More controversial are the commission’s plans to harmonize copyright law, in particular its plan to ban “geo-blocking”, the practice of restricting access to online services based upon the user’s geographical location.
However, the most problematic point concerns “platforms”: the digital services, such as Amazon, Google, Facebook, Netflix and iTunes on which all sorts of other services can be built upon and which have come to dominate the internet.
Worried that the mainly American-owned platforms could abuse their market power, the Commission will launch by the end of this year an assessment of their role.
However the fact that most of the 32 internet platforms identified for assessment by the Commission are American and only one (Spotify) is European, hints more towards the fact that it is harder for new firms to scale up rapidly rather than abuse of market power.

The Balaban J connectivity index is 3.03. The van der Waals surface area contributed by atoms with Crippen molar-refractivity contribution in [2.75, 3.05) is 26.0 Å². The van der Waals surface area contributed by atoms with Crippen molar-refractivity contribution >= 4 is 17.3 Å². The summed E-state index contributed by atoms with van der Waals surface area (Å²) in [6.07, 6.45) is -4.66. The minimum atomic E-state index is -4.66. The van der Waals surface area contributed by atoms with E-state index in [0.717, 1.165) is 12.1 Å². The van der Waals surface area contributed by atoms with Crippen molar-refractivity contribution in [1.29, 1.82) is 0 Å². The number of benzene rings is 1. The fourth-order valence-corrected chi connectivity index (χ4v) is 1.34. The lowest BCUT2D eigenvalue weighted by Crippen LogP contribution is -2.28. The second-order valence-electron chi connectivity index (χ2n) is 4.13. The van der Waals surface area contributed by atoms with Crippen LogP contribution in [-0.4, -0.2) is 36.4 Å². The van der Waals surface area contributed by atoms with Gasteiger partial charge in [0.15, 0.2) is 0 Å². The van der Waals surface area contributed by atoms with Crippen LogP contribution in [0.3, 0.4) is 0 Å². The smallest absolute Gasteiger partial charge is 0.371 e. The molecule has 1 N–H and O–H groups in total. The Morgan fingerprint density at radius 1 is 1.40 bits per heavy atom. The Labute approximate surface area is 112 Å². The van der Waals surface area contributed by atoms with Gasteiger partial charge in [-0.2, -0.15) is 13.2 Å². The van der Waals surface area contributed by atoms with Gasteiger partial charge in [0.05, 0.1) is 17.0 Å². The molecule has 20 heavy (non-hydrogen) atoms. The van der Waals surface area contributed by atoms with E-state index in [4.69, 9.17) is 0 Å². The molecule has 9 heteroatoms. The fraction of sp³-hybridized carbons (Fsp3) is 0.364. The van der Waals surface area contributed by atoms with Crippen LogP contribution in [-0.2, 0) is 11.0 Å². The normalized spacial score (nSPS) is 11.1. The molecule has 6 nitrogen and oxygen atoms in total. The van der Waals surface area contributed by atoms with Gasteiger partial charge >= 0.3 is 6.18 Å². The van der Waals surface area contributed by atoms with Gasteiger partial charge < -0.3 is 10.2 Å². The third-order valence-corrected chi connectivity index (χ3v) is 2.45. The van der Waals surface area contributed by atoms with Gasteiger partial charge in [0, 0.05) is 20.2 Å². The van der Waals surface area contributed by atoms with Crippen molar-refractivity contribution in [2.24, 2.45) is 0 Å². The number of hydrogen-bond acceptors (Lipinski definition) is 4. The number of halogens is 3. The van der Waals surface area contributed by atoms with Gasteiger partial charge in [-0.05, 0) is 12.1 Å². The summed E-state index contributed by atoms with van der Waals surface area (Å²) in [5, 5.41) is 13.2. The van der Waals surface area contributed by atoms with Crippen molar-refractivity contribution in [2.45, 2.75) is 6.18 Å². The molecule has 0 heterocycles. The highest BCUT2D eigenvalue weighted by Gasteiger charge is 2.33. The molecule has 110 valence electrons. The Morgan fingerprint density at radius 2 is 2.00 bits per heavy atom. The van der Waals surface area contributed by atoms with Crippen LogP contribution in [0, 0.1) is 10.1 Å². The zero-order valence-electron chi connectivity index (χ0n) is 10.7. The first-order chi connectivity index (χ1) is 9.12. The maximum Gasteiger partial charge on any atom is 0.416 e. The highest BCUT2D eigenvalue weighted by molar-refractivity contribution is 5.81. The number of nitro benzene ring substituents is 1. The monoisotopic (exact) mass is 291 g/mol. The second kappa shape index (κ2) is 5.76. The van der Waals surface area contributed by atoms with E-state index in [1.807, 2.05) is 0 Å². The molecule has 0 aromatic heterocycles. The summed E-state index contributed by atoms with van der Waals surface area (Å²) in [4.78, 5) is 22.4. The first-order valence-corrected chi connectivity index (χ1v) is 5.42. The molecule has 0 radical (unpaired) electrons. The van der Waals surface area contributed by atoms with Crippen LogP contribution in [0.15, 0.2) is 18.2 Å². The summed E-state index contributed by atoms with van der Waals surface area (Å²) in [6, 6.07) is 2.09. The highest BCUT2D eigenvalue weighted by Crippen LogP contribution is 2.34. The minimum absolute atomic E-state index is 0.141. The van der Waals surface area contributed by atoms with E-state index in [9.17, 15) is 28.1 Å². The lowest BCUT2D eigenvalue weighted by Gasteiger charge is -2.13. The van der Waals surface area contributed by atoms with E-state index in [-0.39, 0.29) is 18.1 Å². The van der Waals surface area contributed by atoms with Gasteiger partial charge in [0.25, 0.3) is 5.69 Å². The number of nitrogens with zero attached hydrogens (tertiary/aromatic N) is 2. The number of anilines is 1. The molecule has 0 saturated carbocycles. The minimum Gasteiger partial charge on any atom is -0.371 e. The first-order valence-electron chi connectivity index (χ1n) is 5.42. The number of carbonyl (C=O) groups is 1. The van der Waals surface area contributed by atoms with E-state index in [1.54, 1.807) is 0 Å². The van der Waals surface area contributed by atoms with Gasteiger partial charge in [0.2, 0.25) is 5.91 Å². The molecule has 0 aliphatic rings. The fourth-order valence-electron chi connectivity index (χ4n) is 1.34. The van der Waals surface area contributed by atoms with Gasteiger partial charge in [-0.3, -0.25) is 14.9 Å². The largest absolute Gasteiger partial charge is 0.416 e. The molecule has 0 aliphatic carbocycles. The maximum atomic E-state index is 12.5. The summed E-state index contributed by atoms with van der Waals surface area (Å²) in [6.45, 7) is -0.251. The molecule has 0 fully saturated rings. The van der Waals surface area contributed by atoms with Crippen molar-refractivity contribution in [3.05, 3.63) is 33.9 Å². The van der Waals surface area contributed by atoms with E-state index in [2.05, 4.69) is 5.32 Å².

What it is interesting is that Mark Zuckerberg doesn’t seem to consider a Digital Single Market a disadvantage for Facebook.
Instead, he supports the idea. Facebook has to deal with different laws in every country and a single set of regulation for the whole European continent would actually make things easier for Facebook.
The digital economy also depends on the availability of reliable, high-speed and affordable fixed and mobile broadband networks throughout Europe. There are no good reasons to still have national telecom laws in this field.
How will Europe successfully deploy 5G without enhanced coordination of spectrum assignments between Member States?